Virtually all reading this post will attest to owning at least one, likely several, Mobile devices. Tablets and Phones have become virtually as ubiquitous as articles of clothing for all who use them, and a quick trip down the streets of a busy city, or at a seat in an airport anywhere, will attest to the head bowed look of all those playing with, talking to, or reading from their smart devices.

We use them for everything. From a source of entertainment (So successful are our smart devices at game playing that Android Operating Systems have found their way into specially built handheld devices such as the Nvidia Shield designed ONLY to play games), to analysis of live data (Recent prototypes allow for devices placed on the skin to read blood alcohol content in real time and have this data analyzed on a smart phone or tablet) to the storage of our most personal and private information.

They are extensions, really, of our own brains, but with much better ability to perform flawless storage and retrieval of these ‘digital memories’ consisting of everything from cherished photos commemorating the events of our lives, to social media portals where everything is hung out to dry, to personal notes, and of course, who really ‘memorizes’ phone numbers anymore? Our devices have become extensions of ourselves, used to store and retrieve the information that our busy lives and equally busy minds, no longer seem to have the time or attention span to keep track of.

And its’ this final point that has become the focus of much legal wrangling regarding just who can access the information stored on our hand held devices, and who can ‘force’ those who own the devices, to either break into them, or more peacefully unlock them upon request.

A recent case involving Apple, a Smartphone containing such personal information, the FBI, and literally the whole planet, proves this point. The phone contained data that would normally be considered ’thoughts’, but it was digitized onto the device in question, thereby making it a target of the investigation. Had the thoughts remained in the minds of those who imagined them, would there be equal compulsion and force (in this case, the force used to hack into the device) brought to bear on their extraction? A person who held such crucial information could be, if still alive and capable of a response, questioned (Sometimes with a vigor that skirts what is legally permissible) in order to divulge those secrets from their minds. But that is no guarantee that the responses given would be truthful, let alone, accurate representations of what REALLY occurred or what the REAL secrets were – we’d only get the minds altered retrieval of the information at best.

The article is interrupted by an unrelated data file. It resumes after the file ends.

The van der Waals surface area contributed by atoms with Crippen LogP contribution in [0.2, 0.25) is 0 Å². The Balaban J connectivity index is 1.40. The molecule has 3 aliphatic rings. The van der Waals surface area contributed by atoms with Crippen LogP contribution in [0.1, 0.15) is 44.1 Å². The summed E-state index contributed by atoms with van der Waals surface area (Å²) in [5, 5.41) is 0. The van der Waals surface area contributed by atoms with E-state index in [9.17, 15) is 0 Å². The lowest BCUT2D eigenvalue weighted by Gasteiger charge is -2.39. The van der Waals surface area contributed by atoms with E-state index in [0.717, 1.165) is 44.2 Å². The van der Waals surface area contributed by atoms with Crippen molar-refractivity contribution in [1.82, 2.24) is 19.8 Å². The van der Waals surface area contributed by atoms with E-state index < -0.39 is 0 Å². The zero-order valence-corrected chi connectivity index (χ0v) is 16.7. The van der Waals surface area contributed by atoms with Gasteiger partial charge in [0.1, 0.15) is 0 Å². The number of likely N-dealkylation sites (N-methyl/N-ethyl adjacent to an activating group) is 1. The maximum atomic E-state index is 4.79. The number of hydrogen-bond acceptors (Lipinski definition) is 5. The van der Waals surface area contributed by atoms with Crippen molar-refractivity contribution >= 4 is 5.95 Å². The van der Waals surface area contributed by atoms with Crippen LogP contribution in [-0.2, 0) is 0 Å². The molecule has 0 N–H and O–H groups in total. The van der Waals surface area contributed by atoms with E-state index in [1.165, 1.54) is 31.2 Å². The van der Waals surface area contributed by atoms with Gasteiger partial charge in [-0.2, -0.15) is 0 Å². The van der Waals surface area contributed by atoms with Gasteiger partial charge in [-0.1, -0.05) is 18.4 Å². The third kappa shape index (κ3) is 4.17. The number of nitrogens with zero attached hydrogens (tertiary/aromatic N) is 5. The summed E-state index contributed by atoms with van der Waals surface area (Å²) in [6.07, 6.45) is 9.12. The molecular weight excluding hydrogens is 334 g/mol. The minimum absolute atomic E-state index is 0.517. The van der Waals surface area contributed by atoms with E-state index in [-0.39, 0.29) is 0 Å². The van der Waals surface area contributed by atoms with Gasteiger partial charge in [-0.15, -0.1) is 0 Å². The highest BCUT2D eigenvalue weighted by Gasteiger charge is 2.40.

Clearly, manufacturers of our smart devices go to great lengths to keep the information stored within their digital confines, as secure as possible, hence the reason it took so long to circumvent the security of the Apple phone in the most recent FBI case involving this somewhat new (In the grand scheme of humanity) legal ground. Offers to ‘crack’ the device came from the world over, yet in the end, their assistance was not needed.

In the United States, if ones personal device and the information it carries is secured by Biometric methods (Read: Fingerprint/Retina Scan or the like) then one can be compelled by law to supply such biometric information for the retrieval of the stored data on the device. Yes, they can court order you to place your thumb on the reader to unlock your phone.  But… if one uses a Password/PIN to secure their device, no such legal mandate exists as a Password is stored within the mind of its owner and cannot be forcibly divulged via legal channels.

This is an interesting distinction indeed!

A recent OS update on my own Smartphone now requires that I ‘Protect my Fingerprints’ via a PIN or Password… It seems another step towards keeping at least some of our personal information that we store ‘Offline’ outside of our often blurry remembering, is being actively taken.

As these technologies evolve further, and as our need for storing more and more of our ‘Information’ that we are now able to garner from more and more sources becomes more and more of a brokered transaction between ourselves and numerous global organizations, I expect this debate to rage on and grow in scope.